You and some buddies finally launched a killer product. It's starting to scale in beta, TechCrunch has been poking around and you're getting inbound VC interest. Whoo hoo! Sooner or later (probably sooner) you'll think about launching the business model. When's the right time to make some money? If you're going to be charging someone directly (users, advertisers, enterprises), the answer is likely NOW (or as soon as you've reached minimum viable product). This advice is independent of your funding situation - it has nothing to do w/ profitability. Rather it's about turning users into customers which validates your product and stress tests your technology and culture.
1) Validating your product
The dreaded penny gap - can you actually get people to pay anything? Market research, existence of competitors, love notes from your beta users - they don't mean poop. Ask someone to whip out a credit card and you'll get real data.
At Second Life there were plenty of discussions about leaving beta. Our users were building a world - it would never be "finished" but we settled on charging once the authoring tools were sufficient. In early summer 2003 we pre-announced the end of beta and once the day came to start processing credit cards there was an internal pool betting on what percentage would convert. If i recall correctly, the estimates ranged from 150% to 5% as the optimistic thought we'd not only get everyone to pay but some would bring friends along. And the more pessimistic (me) wondered whether this early adopter crowd would pony up for an experience which was still forming (remember, this was 2003 pre-freemium, pre-virtual goods and in the midst of an economic malaise).
Well after 24hrs unfortunately i had won the pool (thankfully that wasn't the end of the story and in the years since Second Life has grown many times over). Our founder Philip Rosedale looked dejected for a moment but then remarked "well, i guess it's a good sign that our product/business guy got the number right" (since i was also the holder of our traffic models maybe this meant my future more rosy forecasts were likely to be accurate).
So if we had tried to link our launch to "having something of value to sell" and only a fraction of users agreed with us, did we exit beta too early? Absolutely not! In recounting the experience w/ Cory Ondrejka (Cory's Blog), Second Life's former CTO, he remembered "we got there about as fast as we could and then did a good job completely changing the way we billed when we were wrong. Could have been easy to wait another 6 months w/o launching, fortunate we didn't as we'd have then run through our burn w/o knowing we had the wrong business model." [in fall of 2003 Second Life made a fundamental shift to focus on virtual property rights and letting users "own" their land/objects, charging them essentially for server space]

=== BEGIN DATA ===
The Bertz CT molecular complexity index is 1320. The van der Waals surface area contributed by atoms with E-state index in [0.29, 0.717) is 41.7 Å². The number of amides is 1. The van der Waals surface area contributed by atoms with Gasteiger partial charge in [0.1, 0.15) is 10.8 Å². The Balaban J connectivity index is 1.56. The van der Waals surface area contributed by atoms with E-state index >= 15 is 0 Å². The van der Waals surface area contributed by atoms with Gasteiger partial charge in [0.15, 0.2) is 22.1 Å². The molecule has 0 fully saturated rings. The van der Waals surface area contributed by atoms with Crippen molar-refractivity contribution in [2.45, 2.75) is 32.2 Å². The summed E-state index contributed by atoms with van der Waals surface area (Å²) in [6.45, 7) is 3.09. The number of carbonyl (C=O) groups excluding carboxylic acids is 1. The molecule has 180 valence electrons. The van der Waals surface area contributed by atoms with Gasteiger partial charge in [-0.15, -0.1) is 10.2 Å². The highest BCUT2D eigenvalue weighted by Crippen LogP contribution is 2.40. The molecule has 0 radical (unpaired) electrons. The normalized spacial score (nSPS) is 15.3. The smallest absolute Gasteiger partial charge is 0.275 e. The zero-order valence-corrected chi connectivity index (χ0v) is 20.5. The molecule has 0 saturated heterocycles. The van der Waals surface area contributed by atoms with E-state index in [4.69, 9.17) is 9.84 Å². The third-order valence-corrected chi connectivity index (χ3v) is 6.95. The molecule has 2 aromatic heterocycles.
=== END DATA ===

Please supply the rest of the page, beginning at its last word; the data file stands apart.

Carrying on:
Now this early product validation might be more common these days but Cory notes that "video games (which SL owed a significant part of its cultural dna to) have traditionally been secret as hell."
2) Stress Test Your Tech and Culture
So let's assume the best and people actually want to pay for your product. Awesome. Now you just need to see if two other essential components scale: your technology and your culture. Prior to charging you might think that "users" can deal with the occasional outage or be dismissed as "people who are getting something for free so they shouldn't complain." And while this is clearly NOT a healthy attitude even at this stage, nothing changes it all faster than flipping the bit to "customer." You can't treat "customers" that way because they get mad, they only give you once chance, they have a boss waiting to see the results from the latest campaign and an ISE when trying to get the data off dashboard.yoursite.com isn't going to win you love.
It might be a valid argument to suggest that companies which don't treat their users as customers from Day One are already screwed but nothing stress tests your entire org and systems like pushing some money through the system. In fact you're likely to find lots of weak points that previously went unexposed - be prepared to help your team prioritize these and be upfront with any customers about known issues. Lack of reliability is the killer in customer relationships above and beyond not being feature complete or five 9's stable.
So it's simple. Start charging people as soon as you've got that Minimum Viable Product. Now you just need to go build one :)